SARS vaccines: where are we?

Rachel L. Roper; Kristina E. Rehm

Disclosures

Expert Rev Vaccines. 2009;8(7):887-898. 

In This Article

What Mediates Protection

Individuals convalescing from SARS develop high titers of neutralizing antibodies,[128] and the appearance of antibodies coincides with the onset of resolution of SARS pneumonia.[129,130] In addition, antibodies to SARS S glycoprotein or whole SARS-CoV administered in several animal models have been shown to prevent or reduce SARS-CoV replication and disease.[48,62,68,78,94,111,113,120,131,132,133] However, we have shown that, while inactivated SARS with alum vaccine induced 15-fold higher serum-neutralizing antibody titers than the other vaccines (Ad-vectored), this vaccine did not universally protect ferrets better from SARS-CoV challenge.[52] These data provide a cautionary note about SARS rodent models, and indicate that the induction of strong neutralizing antibodies does not equate with protective efficacy in a relevant animal model where clinical signs are apparent and significant lung damage is seen. The ability of an antibody to neutralize virus infection is the easiest activity to measure, but it is not the only important function of antibody in antiviral defense. An important lesson may be drawn from the field of poxvirology where one of the most protective antigens (A33R) generates protective antibodies that are not neutralizing.[134,135,136]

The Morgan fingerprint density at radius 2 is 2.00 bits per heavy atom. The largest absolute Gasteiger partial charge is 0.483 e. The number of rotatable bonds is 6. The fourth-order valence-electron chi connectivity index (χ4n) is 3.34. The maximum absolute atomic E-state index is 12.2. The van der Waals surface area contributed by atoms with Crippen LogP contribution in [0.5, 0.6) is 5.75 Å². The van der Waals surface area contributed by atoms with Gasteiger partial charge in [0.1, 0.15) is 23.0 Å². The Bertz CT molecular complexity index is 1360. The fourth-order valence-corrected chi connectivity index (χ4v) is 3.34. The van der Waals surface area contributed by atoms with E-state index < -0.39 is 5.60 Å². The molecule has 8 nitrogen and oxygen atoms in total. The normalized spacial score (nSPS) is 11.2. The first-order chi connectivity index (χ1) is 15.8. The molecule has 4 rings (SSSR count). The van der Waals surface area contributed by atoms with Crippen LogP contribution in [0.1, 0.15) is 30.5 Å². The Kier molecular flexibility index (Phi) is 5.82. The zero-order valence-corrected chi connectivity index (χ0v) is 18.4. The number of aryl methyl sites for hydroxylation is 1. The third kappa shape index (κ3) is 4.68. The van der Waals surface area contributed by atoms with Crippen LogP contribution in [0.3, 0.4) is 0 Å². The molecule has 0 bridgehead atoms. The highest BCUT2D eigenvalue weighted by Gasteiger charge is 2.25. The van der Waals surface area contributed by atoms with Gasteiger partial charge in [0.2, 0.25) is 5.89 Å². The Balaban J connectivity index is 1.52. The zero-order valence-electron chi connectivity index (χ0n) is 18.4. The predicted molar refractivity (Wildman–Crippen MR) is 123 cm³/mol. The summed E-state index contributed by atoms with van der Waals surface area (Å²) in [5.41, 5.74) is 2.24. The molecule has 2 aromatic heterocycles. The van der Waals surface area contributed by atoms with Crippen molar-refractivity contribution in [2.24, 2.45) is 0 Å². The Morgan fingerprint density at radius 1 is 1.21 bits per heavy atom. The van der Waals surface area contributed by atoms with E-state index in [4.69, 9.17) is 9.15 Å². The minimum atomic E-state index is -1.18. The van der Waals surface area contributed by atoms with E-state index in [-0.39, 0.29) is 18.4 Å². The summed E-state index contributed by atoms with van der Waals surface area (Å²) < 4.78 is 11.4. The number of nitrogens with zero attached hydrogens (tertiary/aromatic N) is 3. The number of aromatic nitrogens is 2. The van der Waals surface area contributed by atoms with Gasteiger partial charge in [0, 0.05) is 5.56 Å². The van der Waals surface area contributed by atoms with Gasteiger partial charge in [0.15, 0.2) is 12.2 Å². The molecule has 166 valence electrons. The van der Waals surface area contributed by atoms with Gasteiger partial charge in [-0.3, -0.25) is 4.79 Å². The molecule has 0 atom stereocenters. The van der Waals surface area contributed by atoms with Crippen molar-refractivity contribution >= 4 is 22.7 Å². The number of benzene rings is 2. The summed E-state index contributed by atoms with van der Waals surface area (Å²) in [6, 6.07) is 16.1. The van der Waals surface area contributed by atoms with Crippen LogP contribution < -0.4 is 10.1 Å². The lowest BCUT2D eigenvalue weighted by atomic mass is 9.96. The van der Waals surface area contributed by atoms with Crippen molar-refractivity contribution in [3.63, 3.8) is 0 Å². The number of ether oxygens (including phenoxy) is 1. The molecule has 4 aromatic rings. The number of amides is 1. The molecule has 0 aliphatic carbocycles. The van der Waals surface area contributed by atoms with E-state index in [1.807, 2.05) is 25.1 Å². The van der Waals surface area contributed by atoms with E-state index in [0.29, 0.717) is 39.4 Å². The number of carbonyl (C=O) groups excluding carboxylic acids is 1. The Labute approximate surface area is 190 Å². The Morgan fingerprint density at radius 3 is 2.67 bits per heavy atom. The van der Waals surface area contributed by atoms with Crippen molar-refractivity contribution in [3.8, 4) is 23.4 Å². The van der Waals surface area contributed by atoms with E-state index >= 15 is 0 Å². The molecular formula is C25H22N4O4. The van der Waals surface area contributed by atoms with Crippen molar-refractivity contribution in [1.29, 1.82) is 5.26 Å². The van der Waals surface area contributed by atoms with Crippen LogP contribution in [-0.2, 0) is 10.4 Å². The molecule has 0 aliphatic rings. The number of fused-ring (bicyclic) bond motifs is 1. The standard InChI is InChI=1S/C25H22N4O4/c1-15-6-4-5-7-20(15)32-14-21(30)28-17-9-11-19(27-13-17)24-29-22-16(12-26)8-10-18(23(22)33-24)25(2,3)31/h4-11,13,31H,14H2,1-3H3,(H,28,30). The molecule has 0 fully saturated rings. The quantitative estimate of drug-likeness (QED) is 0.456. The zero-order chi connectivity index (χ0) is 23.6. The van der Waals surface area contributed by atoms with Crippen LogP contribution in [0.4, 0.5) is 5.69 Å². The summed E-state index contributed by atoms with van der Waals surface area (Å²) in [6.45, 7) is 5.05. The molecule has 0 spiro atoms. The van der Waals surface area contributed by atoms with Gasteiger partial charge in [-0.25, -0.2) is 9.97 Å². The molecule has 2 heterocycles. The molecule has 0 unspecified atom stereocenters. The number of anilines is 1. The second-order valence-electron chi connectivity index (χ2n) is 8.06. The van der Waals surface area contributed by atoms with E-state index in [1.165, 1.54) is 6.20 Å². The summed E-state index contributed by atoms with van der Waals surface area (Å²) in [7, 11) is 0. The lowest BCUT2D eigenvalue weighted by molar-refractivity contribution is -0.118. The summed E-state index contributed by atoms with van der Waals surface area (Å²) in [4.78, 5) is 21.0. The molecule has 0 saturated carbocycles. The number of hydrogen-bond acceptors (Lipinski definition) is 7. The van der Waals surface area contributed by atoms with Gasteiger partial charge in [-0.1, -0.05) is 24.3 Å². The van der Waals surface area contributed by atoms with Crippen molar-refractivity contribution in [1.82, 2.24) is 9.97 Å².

Several reports have indicated that intranasal vaccination may provide superior protection compared to other routes. A protollin-formulated SARS S protein delivered intranasally protected mice from SARS-CoV replication in the lung better than the same vaccine delivered intramuscularly, despite comparable serum levels of neutralizing anti-SARS IgG.[137] Presumably, this is due to the induction of IgA, which was detected only in the intranasally vaccinated animals. We found similar results in both mice and ferrets; the same vaccine given intranasally and intramuscularly gave stronger protection when delivered by the intranasal route, particularly in terms of viral load in the lung and shedding in nasal secretions.[49,52] Intranasal administration increases protection, despite greatly reduced serum antibody responses. These data underscore the importance of mucosal immunity.

Evaluation of T-lymphocyte responses in SARS protection has been problematic. Rodents may not provide an adequate disease model, and other models are difficult to evaluate because animals are outbread and there are inadequate reagents for measuring T-cell responses. Further studies are needed to determine the relative contributions of humoral and cell-mediated immunity in protection from SARS disease. Interestingly, in a study comparing S-, M- and N-DNA vaccines, M generated the strongest T-cell responses,[94] and recovered SARS patients have long-lasting CD4 and CD8 memory to the M antigen.[138] These data suggest that further research should be directed toward evaluating the potential efficacy of the M antigen, as well as other viral proteins.

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